Breaking Down Maurice Jones-Drew's Career: How Good Was MJD?

Maurice Jones-Drew is hanging up his cleats after nine years in the NFL. What do the advanced metrics have to say about his career?

After nine years in the NFL, Maurice Jones-Drew has announced his retirement.

Jones-Drew had plenty of ups -- and plenty of downs, unfortunately -- in his career, but just how good was he when he had those ups?

Well, in 2011, Jones-Drew won the rushing title after compiling 1,606 yards on 343 attempts (a 4.68 yards per carry average). A running back had maintained a 4.6-plus yards per carry average on 340 or more attempts just 23 times in NFL history, including MJD's 2011 season.

However, after amassing 49 rushing touchdowns (and 5 receiving touchdowns) in his first four seasons in the league from 2006 to 2009, Jones-Drew was able to reach the end zone just 25 times total in his next five seasons, four of which came with the Jacksonville Jaguars.

In 2014, his final year in the league, Jones-Drew went to Oakland but saw just 43 carries in an injury-shortened season.

MJD certainly had his share of NFL glory, posting double-digit touchdowns in three of his first four seasons, but he also wound up playing on some of the worst offenses in recent NFL history.

So what do our metrics have to say about his career?

The Early Days

Jones-Drew was a touchdown-scoring phenom in his first four seasons -- we've already established that. But in his first three seasons (during which he scored 13, 9, and 12 touchdowns, respectively), he carried the ball just 166, 167, and 197 times.

In 2009, he racked up 15 scores on 312 carries.

In terms of our Net Expected Points (NEP) data, that production was pretty dang solid. If you're new to numberFire, NEP is our way of quantifying player production in terms of how well a player played above or below league average. It accounts for field position and other in-game factors to see who really impacts the game and not just racks up stats.

Here are Jones-Drew's relevant rushing metrics and ranks among 100-plus carry rushers in that given season.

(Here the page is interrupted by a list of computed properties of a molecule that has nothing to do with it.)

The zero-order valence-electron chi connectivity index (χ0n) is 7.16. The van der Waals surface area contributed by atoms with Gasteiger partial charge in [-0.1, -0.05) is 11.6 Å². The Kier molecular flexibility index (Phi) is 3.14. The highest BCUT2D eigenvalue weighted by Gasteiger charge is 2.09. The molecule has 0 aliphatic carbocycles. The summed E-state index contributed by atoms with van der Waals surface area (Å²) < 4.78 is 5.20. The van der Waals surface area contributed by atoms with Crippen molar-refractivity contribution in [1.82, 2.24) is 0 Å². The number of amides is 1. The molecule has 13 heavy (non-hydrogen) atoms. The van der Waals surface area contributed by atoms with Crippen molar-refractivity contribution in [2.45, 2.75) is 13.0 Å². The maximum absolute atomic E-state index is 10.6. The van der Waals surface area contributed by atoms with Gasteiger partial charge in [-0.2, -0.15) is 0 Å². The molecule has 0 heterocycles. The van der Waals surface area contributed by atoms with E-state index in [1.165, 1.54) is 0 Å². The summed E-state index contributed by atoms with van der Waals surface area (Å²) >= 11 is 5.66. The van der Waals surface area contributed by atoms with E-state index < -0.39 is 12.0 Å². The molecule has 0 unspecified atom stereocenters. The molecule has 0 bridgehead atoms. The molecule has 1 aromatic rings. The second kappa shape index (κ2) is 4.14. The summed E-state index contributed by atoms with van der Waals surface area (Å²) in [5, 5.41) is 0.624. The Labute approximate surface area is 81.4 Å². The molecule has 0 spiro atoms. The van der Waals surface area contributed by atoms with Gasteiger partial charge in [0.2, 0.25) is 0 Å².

YearRushesRush NEPRankRush NEP/PRankSuccess RateRank
200616633.063 of 470.202 of 4747.59%4 of 47
200716713.0111 of 490.0811 of 4944.31%14 of 49
20081976.5012 of 490.0312 of 4944.16%14 of 49
200931223.184 of 500.0711 of 5042.95%22 of 50

In each of his four seasons, Jones-Drew was a top-12 back in both cumulative Rushing NEP and Rushing NEP per carry. His Success Rate, which measures the rate at which a player records a positive NEP gain on a play, was never quite on par with his actual NEP numbers, and that can certainly indicate a struggling offense. In those four seasons, the Jags' offense ranked inside the top half in Adjusted NEP per play just once. They had the third-best offense in the league in 2007.

Further, each of Jones-Drew's four seasons in this span finished inside the top 18 in Total NEP (which accounts for both Rushing and Reception NEP) among running backs who saw at least 100 carries in a given season. There were 195 instances of those from 2006-2009, so Jones-Drew's Total NEP in each season was inside the top 10 percent of running backs despite playing three of four seasons on teams that hovered around the league average in offensive efficiency.

The Later Days

Of course, things began to go downhill for MJD, and his touchdown numbers plunged. After 2009, he never hit double digits again and surpassed five touchdowns just once, during his 2011 season. He also failed to receive 100 carries in both 2012 and 2014.

So how MJD fare in his three 100-plus carry seasons after 2009?

YearRushesRush NEPRankRush NEP/PRankSuccess RateRank
2010300-1.4014 of 450.0014 of 4545.67%10 of 45
2011344-3.0126 of 51-0.0124 of 5142.73%22 of 51
2013235-21.2141 of 47-0.0938 of 4734.89%41 of 47

Well, 2010 wasn't awful, as he ranked 14th in Rushing NEP despite posting his first negative Rushing NEP.

His 2011 season may have brought him the rushing title, but it was actually the least efficient season of his career to that point. He fumbled six times, losing one on the three yard-line, which is a big swing in Rushing NEP. He scored only eight touchdowns.

He also fumbled 6 times in 2008 but scored 12 touchdowns. He lost two, but neither were inside either red zone.

2013, though, was easily his worst season in terms of our advanced metrics, and he was one of the least efficient backs in the league. He then departed to the Black Hole of Oakland and saw just 43 carries.

Summing Up MJD

Jones-Drew had a polarizing career, spending time as both one of the best backs in the league and as a struggling runner in not-so-great offenses. Among the 128 unique seasons from 2010 to 2013, the Jaguars ranked 63rd, 121st, 122nd, and 125th in Adjusted NEP per play.

But when the Jags had the semblance of an average offense, MJD was able to thrive, racking up touchdowns and posting solid Total NEP numbers.

Jones-Drew only ever played on one team that finished with a winning record -- the 2007 Jaguars were 11-5 -- but MJD should remembered for his consistently stellar play relative both to his team's offense and to the league's other running backs.

You can also remember him for the time that he laid out Shawne Merriman.